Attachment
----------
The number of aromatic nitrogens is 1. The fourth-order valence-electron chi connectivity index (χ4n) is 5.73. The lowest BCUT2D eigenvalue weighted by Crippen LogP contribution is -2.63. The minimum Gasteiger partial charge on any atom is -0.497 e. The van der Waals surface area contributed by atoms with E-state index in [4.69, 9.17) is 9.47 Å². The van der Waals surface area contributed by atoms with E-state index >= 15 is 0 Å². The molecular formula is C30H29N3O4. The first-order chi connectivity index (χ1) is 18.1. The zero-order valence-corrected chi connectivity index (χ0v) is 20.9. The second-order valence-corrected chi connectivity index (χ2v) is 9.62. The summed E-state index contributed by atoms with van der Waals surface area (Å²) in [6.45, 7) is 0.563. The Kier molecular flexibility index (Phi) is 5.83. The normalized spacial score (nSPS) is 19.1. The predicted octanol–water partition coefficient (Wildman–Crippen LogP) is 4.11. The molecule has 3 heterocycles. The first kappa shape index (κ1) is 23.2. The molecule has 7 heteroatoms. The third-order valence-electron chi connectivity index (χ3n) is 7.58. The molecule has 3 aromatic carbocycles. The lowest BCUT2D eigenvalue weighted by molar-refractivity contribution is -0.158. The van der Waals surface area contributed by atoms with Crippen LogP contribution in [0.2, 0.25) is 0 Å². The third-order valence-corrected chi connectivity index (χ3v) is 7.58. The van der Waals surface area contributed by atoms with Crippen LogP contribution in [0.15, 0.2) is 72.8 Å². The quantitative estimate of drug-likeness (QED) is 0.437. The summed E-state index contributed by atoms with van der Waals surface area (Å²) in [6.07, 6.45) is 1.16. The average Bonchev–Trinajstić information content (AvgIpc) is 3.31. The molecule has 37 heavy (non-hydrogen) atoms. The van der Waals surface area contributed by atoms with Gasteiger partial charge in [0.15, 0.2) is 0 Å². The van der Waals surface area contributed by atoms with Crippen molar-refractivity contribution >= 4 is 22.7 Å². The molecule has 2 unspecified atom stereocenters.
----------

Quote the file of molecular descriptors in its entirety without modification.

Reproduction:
The number of aromatic nitrogens is 1. The fourth-order valence-electron chi connectivity index (χ4n) is 5.73. The lowest BCUT2D eigenvalue weighted by Crippen LogP contribution is -2.63. The minimum Gasteiger partial charge on any atom is -0.497 e. The van der Waals surface area contributed by atoms with E-state index in [4.69, 9.17) is 9.47 Å². The van der Waals surface area contributed by atoms with E-state index >= 15 is 0 Å². The molecular formula is C30H29N3O4. The first-order chi connectivity index (χ1) is 18.1. The zero-order valence-corrected chi connectivity index (χ0v) is 20.9. The second-order valence-corrected chi connectivity index (χ2v) is 9.62. The summed E-state index contributed by atoms with van der Waals surface area (Å²) in [6.45, 7) is 0.563. The Kier molecular flexibility index (Phi) is 5.83. The normalized spacial score (nSPS) is 19.1. The predicted octanol–water partition coefficient (Wildman–Crippen LogP) is 4.11. The molecule has 3 heterocycles. The first kappa shape index (κ1) is 23.2. The molecule has 7 heteroatoms. The third-order valence-electron chi connectivity index (χ3n) is 7.58. The molecule has 3 aromatic carbocycles. The lowest BCUT2D eigenvalue weighted by molar-refractivity contribution is -0.158. The van der Waals surface area contributed by atoms with Crippen LogP contribution in [0.2, 0.25) is 0 Å². The third-order valence-corrected chi connectivity index (χ3v) is 7.58. The van der Waals surface area contributed by atoms with Crippen LogP contribution in [0.15, 0.2) is 72.8 Å². The quantitative estimate of drug-likeness (QED) is 0.437. The summed E-state index contributed by atoms with van der Waals surface area (Å²) in [6.07, 6.45) is 1.16. The average Bonchev–Trinajstić information content (AvgIpc) is 3.31. The molecule has 37 heavy (non-hydrogen) atoms. The van der Waals surface area contributed by atoms with Gasteiger partial charge in [0.15, 0.2) is 0 Å². The van der Waals surface area contributed by atoms with Crippen molar-refractivity contribution >= 4 is 22.7 Å². The molecule has 2 unspecified atom stereocenters.